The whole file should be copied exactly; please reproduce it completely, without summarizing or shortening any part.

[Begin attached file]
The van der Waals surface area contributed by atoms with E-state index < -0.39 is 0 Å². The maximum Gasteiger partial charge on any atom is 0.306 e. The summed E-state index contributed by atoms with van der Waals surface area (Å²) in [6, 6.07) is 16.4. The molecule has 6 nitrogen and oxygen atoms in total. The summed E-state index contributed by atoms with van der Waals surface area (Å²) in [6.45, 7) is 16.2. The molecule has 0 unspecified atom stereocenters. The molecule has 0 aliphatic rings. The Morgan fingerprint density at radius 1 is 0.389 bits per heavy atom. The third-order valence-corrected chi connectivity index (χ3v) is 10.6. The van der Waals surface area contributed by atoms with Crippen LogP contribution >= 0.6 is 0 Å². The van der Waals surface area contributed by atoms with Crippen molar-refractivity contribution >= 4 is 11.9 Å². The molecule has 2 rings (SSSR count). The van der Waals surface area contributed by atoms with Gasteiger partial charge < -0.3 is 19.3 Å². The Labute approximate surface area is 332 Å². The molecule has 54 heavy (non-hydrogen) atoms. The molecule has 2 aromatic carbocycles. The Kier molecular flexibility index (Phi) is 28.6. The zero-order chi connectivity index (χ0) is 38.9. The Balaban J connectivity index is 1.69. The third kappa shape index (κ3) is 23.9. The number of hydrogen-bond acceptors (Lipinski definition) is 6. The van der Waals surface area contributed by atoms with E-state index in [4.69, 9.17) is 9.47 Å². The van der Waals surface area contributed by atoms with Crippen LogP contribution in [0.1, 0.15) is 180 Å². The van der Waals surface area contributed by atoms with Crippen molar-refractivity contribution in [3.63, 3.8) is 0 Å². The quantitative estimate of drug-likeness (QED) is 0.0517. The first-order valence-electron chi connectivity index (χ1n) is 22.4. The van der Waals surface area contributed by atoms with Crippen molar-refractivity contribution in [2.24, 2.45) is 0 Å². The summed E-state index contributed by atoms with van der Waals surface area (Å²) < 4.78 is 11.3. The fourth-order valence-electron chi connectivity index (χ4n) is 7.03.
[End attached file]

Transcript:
The van der Waals surface area contributed by atoms with E-state index < -0.39 is 0 Å². The maximum Gasteiger partial charge on any atom is 0.306 e. The summed E-state index contributed by atoms with van der Waals surface area (Å²) in [6, 6.07) is 16.4. The molecule has 6 nitrogen and oxygen atoms in total. The summed E-state index contributed by atoms with van der Waals surface area (Å²) in [6.45, 7) is 16.2. The molecule has 0 unspecified atom stereocenters. The molecule has 0 aliphatic rings. The Morgan fingerprint density at radius 1 is 0.389 bits per heavy atom. The third-order valence-corrected chi connectivity index (χ3v) is 10.6. The van der Waals surface area contributed by atoms with Crippen LogP contribution >= 0.6 is 0 Å². The van der Waals surface area contributed by atoms with Crippen molar-refractivity contribution >= 4 is 11.9 Å². The molecule has 2 rings (SSSR count). The van der Waals surface area contributed by atoms with Gasteiger partial charge < -0.3 is 19.3 Å². The Labute approximate surface area is 332 Å². The molecule has 54 heavy (non-hydrogen) atoms. The molecule has 2 aromatic carbocycles. The Kier molecular flexibility index (Phi) is 28.6. The zero-order chi connectivity index (χ0) is 38.9. The Balaban J connectivity index is 1.69. The third kappa shape index (κ3) is 23.9. The number of hydrogen-bond acceptors (Lipinski definition) is 6. The van der Waals surface area contributed by atoms with E-state index in [4.69, 9.17) is 9.47 Å². The van der Waals surface area contributed by atoms with Crippen LogP contribution in [0.1, 0.15) is 180 Å². The van der Waals surface area contributed by atoms with Crippen molar-refractivity contribution in [3.63, 3.8) is 0 Å². The quantitative estimate of drug-likeness (QED) is 0.0517. The first-order valence-electron chi connectivity index (χ1n) is 22.4. The van der Waals surface area contributed by atoms with Crippen molar-refractivity contribution in [2.24, 2.45) is 0 Å². The summed E-state index contributed by atoms with van der Waals surface area (Å²) < 4.78 is 11.3. The fourth-order valence-electron chi connectivity index (χ4n) is 7.03.